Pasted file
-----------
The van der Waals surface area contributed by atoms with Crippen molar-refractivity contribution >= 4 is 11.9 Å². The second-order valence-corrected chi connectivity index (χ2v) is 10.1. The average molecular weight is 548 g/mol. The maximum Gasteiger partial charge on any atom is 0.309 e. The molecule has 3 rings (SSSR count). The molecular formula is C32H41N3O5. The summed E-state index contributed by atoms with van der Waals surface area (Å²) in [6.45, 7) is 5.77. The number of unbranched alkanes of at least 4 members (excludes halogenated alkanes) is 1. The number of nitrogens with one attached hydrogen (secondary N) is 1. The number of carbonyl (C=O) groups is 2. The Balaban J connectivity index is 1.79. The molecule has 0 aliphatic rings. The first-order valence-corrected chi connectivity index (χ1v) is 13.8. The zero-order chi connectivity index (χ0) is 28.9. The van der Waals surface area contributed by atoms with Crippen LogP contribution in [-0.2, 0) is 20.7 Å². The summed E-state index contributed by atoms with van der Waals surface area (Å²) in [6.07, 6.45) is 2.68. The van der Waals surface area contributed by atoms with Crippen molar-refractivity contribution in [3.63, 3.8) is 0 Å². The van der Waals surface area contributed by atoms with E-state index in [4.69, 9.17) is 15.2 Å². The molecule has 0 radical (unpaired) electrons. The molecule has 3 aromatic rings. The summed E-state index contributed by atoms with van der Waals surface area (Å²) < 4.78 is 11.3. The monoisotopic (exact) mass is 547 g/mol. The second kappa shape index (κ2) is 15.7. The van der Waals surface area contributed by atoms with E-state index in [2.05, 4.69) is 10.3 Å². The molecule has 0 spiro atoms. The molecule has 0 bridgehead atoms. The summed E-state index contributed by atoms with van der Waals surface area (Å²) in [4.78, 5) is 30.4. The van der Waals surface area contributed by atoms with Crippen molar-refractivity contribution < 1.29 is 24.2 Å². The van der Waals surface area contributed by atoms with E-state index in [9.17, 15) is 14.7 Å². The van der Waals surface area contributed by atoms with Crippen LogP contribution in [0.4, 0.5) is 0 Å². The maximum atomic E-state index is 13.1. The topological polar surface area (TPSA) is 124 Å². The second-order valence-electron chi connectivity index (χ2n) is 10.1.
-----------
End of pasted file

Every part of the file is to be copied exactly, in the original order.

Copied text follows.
The van der Waals surface area contributed by atoms with Crippen molar-refractivity contribution >= 4 is 11.9 Å². The second-order valence-corrected chi connectivity index (χ2v) is 10.1. The average molecular weight is 548 g/mol. The maximum Gasteiger partial charge on any atom is 0.309 e. The molecule has 3 rings (SSSR count). The molecular formula is C32H41N3O5. The summed E-state index contributed by atoms with van der Waals surface area (Å²) in [6.45, 7) is 5.77. The number of unbranched alkanes of at least 4 members (excludes halogenated alkanes) is 1. The number of nitrogens with one attached hydrogen (secondary N) is 1. The number of carbonyl (C=O) groups is 2. The Balaban J connectivity index is 1.79. The molecule has 0 aliphatic rings. The first-order valence-corrected chi connectivity index (χ1v) is 13.8. The zero-order chi connectivity index (χ0) is 28.9. The van der Waals surface area contributed by atoms with Crippen LogP contribution in [-0.2, 0) is 20.7 Å². The summed E-state index contributed by atoms with van der Waals surface area (Å²) in [6.07, 6.45) is 2.68. The van der Waals surface area contributed by atoms with Crippen molar-refractivity contribution in [3.63, 3.8) is 0 Å². The van der Waals surface area contributed by atoms with E-state index in [4.69, 9.17) is 15.2 Å². The molecule has 0 radical (unpaired) electrons. The molecule has 3 aromatic rings. The summed E-state index contributed by atoms with van der Waals surface area (Å²) < 4.78 is 11.3. The monoisotopic (exact) mass is 547 g/mol. The second kappa shape index (κ2) is 15.7. The van der Waals surface area contributed by atoms with E-state index in [2.05, 4.69) is 10.3 Å². The molecule has 0 spiro atoms. The molecule has 0 bridgehead atoms. The summed E-state index contributed by atoms with van der Waals surface area (Å²) in [4.78, 5) is 30.4. The van der Waals surface area contributed by atoms with Crippen molar-refractivity contribution < 1.29 is 24.2 Å². The van der Waals surface area contributed by atoms with E-state index in [9.17, 15) is 14.7 Å². The van der Waals surface area contributed by atoms with Crippen LogP contribution in [0.4, 0.5) is 0 Å². The maximum atomic E-state index is 13.1. The topological polar surface area (TPSA) is 124 Å². The second-order valence-electron chi connectivity index (χ2n) is 10.1.